The Falcons’ defense wasn’t great by any measuring stick in the first season under Dean Pees. However, the Falcons’ front office has been quite busy this offseason shopping bargain bin free agents, re-signing a couple of their key defenders, and bolstering that side of the ball through the draft. Terry Fontenot retooled the defense during his second offseason and actually provided a bit of hope. It isn’t going to suddenly become a respectable defense overnight, but it seems they’re headed in the right direction.
The most significant area of concern had to be the pass rush, which ranked dead last in sacks with 18. It has become quite the joke at this point that a couple of individuals totaled more than Atlanta’s defense as a whole — T.J. Watt (22.5) and Robert Quinn (18.5). To be fair, there weren’t any areas in which the unit was even average. And even though a team’s pass rush is a two-pronged attack — coverage and pressure — the Falcons’ defensive front was the more prominent issue.
The first-time general manager’s biggest offseason move on either side of the ball was extending Grady Jarrett, who has long been one of the most consistent defenders in the league. However, outside of that, the interior line was untouched, which I thought was one of Atlanta’s lesser-known needs.
Fontenot completely reshaped the EDGE group, though. The only returning member who saw significant playing time in the 2021 unit is Ade Ogundeji. He signed Lorenzo Carter, who has to be the assumed starter. Fontenot also doubled up in the draft by selecting Arnold Ebiketie and DeAngelo Malone. It might not even be an average pass rush, but it should be improved from a year ago, and the future seems to be in good hands.
The second level of the defense also experienced some turnover. Foye Oluokun, the unquestioned leader on that side of the ball, departed in free agency. Deion Jones‘ situation remains cloudy, so the linebacking core could look completely different in 2022. Fontenot selected Troy Andersen to be the position’s future and also signed a pair of veterans in Rashaan Evans and Nick Kwiatkoski. Atlanta still has Mykal Walker on the roster as well, so there really is no telling what the depth chart will look like.
The Falcons’ secondary is the biggest reason to be excited about this unit, but that depends entirely on the safety group. Last year, the Falcons relied on Erik Harris and Duron Harmon for much of the team’s snaps. And though some fans won’t believe it, Harris was actually decent for Pees; however, the same cannot be said for Harmon. Richie Grant rarely saw the field despite being a second-round pick, given his mental lapses. Jaylinn Hawkins also played sparingly but was undoubtedly more effective than Grant, which is reflected in their snap counts.
The Falcons need Grant and Hawkins to take significant strides forward this year if the defense is to improve dramatically, but I’ve always been high on Grant. If he can catch up mentally and Hawkins improves on last season, the safety tandem with Harris as the third man should be a halfway decent group.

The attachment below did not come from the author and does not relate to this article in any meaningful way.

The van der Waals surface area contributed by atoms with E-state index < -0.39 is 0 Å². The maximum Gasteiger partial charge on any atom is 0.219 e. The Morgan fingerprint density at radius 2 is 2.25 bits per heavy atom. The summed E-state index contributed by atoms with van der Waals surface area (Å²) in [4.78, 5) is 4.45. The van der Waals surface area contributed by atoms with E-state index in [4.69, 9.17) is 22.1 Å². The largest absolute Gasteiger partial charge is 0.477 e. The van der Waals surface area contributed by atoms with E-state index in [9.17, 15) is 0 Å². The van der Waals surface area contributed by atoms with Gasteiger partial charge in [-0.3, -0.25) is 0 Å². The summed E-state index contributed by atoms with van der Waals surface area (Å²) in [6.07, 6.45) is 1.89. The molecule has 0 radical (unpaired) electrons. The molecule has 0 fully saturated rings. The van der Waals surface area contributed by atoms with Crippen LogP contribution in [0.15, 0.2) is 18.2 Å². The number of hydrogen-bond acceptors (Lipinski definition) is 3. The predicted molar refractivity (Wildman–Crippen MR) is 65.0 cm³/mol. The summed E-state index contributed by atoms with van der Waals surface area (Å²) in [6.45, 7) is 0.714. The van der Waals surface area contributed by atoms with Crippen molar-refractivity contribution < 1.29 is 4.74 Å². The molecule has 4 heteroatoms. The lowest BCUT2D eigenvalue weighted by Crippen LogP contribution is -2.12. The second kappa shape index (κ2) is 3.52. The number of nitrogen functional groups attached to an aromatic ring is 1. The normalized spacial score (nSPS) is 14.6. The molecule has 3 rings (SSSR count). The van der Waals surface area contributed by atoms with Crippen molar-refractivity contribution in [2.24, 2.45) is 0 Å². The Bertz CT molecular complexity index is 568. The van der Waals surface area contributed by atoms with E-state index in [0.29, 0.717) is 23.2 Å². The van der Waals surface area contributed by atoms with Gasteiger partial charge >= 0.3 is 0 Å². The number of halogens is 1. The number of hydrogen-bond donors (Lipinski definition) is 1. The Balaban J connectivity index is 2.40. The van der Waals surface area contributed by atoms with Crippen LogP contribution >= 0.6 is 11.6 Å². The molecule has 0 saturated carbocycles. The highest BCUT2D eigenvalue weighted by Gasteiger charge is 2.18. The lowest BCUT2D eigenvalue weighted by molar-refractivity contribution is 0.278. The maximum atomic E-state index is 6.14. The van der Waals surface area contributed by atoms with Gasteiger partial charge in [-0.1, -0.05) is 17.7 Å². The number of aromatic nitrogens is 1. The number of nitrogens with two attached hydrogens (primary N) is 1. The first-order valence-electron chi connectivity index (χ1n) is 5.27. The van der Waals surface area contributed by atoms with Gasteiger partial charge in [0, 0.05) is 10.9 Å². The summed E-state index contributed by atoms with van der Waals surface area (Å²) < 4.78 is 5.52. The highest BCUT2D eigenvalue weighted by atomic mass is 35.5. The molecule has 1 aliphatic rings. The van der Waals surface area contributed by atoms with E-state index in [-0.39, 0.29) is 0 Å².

I saved the best for last, though. The gem of the defense, and probably the team as a whole, is the cornerback unit. AJ Terrell has quickly risen to elite status after being named an All-Pro last season. Terry Fontenot went out and promptly signed Casey Hayward, who is by all accounts an upgrade over Fabian Moreau. However, the unsung hero of the defense could be Isaiah Oliver, who Fontenot re-signed to a one-year deal.
Oliver isn’t going to be named to the Pro Bowl or anything like that, but he plays the most critical position in Dean Pees’ defense and did so last year at an extremely high level before getting injured. He’s an excellent tackler with the ability to support the box, playing almost a safety-like role. Oliver’s got the length, size, willingness, and tackling ability to make a significant impact from the slot.
I said back in February of 2021 that a permanent move for Oliver to a safety-like role in the slot could prolong his career in Atlanta. The word “safety” has a negative connotation to it, but the reality is that Oliver is a nickel back through and through, which plays like both a safety and a cornerback. Slot or nickel backs are usually tasked with supporting the run and blitzing more than boundary corners due to their proximity to the ball, which is exactly where Oliver showed life in the latter half of 2020.
For the 13 weeks following Oliver’s injury, the Falcons had a revolving door at nickel, which Pees even stated himself. Richie Grant, Darren Hall, Avery Williams, and Erik Harris all took turns manning the slot, but none were as effective as Oliver. The defense as a whole suffered. Now, as Oliver rehabs from his season-ending injury, the Falcons are eager to have him back as the new-look defense takes shape. If Atlanta’s defense improves significantly this year, the obvious names the media will praise are Terrell, Carter, Jarrett, etc. However, Oliver will be the unsung hero.